With all but three districts in Bulgaria classified as red zones because of the high incidence of Covid-19, Bulgaria’s Chief State Health Inspector Angel Kunchev has proposed a tougher set of measures to restrict the spread of the virus.
At the regular weekly briefing by Bulgaria’s Health Ministry on November 5, it was confirmed that only the districts of Vidin, Dobrich and Silistra remain in the lesser orange zone.
A red zone means an incidence of 120 cases or more per 100 000 population, while an orange zones means from 60 to 119.9 per 100 000 population.
Bulgaria ranks 13th in morbidity and 10th in mortality in Europe. On the Balkan peninsula, it ranks fourth in morbidity and mortality, it was announced at the Health Ministry briefing.
As The Sofia Globe reported, the national information system reported 4054 newly-confirmed cases of new coronavirus on November 5.
Kunchev called for extending the current set of measures beyond November 12, and adding new ones.
“I do not share the optimism of some in the government that we will achieve a very good result,” he told the briefing.
The additional measures that Kunchev said should be considered include a curfew for all restaurants and other such establishments either of 10pm or 11pm, restricting attendance in offices to no more than 50 per cent, switching all pupils from the fifth to the 12th grades to distance learning and halting all extracurricular actives.
Further, universities should switch to distance learning, there should be “green shopping corridors” for people older than 65, and the Health Minister should be granted the power to decide where specialists are deployed.
Kunchev said that contact medical staff should not be subject to mandatory quarantine, but should remain at work after a negative PCR test on the third day since contact.
“If we do not waste time and if we follow the measures, we will theoretically not reach the levels of the Czech Republic and Belgium, but if the situation worsens, there will be more than 300 deaths a day and more than 10 000 infected per day,” he said.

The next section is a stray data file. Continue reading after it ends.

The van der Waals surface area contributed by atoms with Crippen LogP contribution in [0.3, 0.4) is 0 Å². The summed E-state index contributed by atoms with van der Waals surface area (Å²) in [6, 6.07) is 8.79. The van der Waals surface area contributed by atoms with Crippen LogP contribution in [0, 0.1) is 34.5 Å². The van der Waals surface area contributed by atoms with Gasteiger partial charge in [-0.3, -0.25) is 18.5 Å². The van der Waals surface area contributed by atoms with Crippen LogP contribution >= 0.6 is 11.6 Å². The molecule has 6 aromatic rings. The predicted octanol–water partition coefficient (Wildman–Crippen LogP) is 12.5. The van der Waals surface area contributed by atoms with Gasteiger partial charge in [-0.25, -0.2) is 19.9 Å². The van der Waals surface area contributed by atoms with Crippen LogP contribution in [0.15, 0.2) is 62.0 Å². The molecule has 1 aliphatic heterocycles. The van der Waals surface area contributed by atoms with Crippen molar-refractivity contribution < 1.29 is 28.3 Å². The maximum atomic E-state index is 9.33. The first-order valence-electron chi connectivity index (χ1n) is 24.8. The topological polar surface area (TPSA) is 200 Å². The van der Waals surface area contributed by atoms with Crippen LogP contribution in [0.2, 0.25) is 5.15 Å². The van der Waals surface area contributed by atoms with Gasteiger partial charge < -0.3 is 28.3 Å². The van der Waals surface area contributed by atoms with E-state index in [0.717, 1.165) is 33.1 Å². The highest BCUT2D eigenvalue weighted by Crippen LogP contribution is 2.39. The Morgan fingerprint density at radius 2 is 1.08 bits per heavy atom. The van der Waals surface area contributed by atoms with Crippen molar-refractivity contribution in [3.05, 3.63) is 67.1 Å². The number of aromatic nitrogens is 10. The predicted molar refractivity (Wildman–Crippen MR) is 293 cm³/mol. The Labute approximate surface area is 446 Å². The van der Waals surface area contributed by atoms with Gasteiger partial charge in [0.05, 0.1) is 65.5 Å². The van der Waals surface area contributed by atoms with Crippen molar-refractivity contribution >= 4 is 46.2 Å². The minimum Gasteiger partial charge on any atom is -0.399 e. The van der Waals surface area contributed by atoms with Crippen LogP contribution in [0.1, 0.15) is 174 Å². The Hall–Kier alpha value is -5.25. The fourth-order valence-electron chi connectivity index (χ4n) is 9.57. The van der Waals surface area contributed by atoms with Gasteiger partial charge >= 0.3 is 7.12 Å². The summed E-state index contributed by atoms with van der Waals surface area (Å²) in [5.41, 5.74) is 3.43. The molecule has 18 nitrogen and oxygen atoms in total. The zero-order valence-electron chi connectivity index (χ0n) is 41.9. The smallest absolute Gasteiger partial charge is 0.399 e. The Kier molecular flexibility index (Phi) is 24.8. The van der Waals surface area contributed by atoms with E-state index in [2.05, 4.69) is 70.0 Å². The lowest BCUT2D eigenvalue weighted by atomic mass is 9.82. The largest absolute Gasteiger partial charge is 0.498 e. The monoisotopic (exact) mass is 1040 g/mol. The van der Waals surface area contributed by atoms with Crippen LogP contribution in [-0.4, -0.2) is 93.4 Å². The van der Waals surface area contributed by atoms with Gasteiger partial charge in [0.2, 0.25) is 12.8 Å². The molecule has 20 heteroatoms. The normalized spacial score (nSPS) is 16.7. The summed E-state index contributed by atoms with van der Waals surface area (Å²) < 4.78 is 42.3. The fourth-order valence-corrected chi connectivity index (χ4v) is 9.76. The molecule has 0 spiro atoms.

Health Minister Kostadin Angelov told the briefing that close to 30 per cent of Covid-19 patient treatment beds are currently occupied, while the occupancy rate for intensive care beds is 20 per cent.
Angelov said that there were sufficient supplies of personal protective equipment in Bulgaria.
He said that a delivery of 1700 vials of Remdesivir was expected on November 5, and a further 4300 vials next week.
In a separate announcement on November 5, the district administration in Plovdiv said that the district governor had ordered the opening of an additional 66 beds for the treatment of patients with Covid-19 in three hospitals in the city.
The Bulgarian Hotel and Restaurant Association (BHRA) said in a November 5 media statement that its members were offering to help the health care system by making available 3500 hotel beds for quarantining of people as well as for accommodation of relatives of patients with Covid-19.
This figure was expected to go up, BHRA said.
It said that precisely which places of accommodation would be included would become clear after the Health Ministry specifies the sanitary requirements the “quarantine hotels” would have to meet, organisational aspects and the conditions for financing the scheme.
The Golden Sands resort on Bulgaria’s Black Sea coast has offered the most beds, 1000.
In Bulgaria’s capital city Sofia, hoteliers have offered 300 beds. In the Kavarna district, 200 beds have been offered.
In Bansko, Varna, the area around the Golden Sands and the Sveti Konstantin i Elena resort, 150 beds have been offered.
A hundred beds have been offered in Veliko Turnovo, Velingrad, Primorsko and Shoumen, in Silistra 80, in Rousse and Devin 50 each and in Yambol and Haskovo, 30 beds each, BHRA said.
(Screenshot of Kunchev via BNT)
The Sofia Globe’s coverage of the Covid-19 situation in Bulgaria is supported by the Embassies of Switzerland and Finland.
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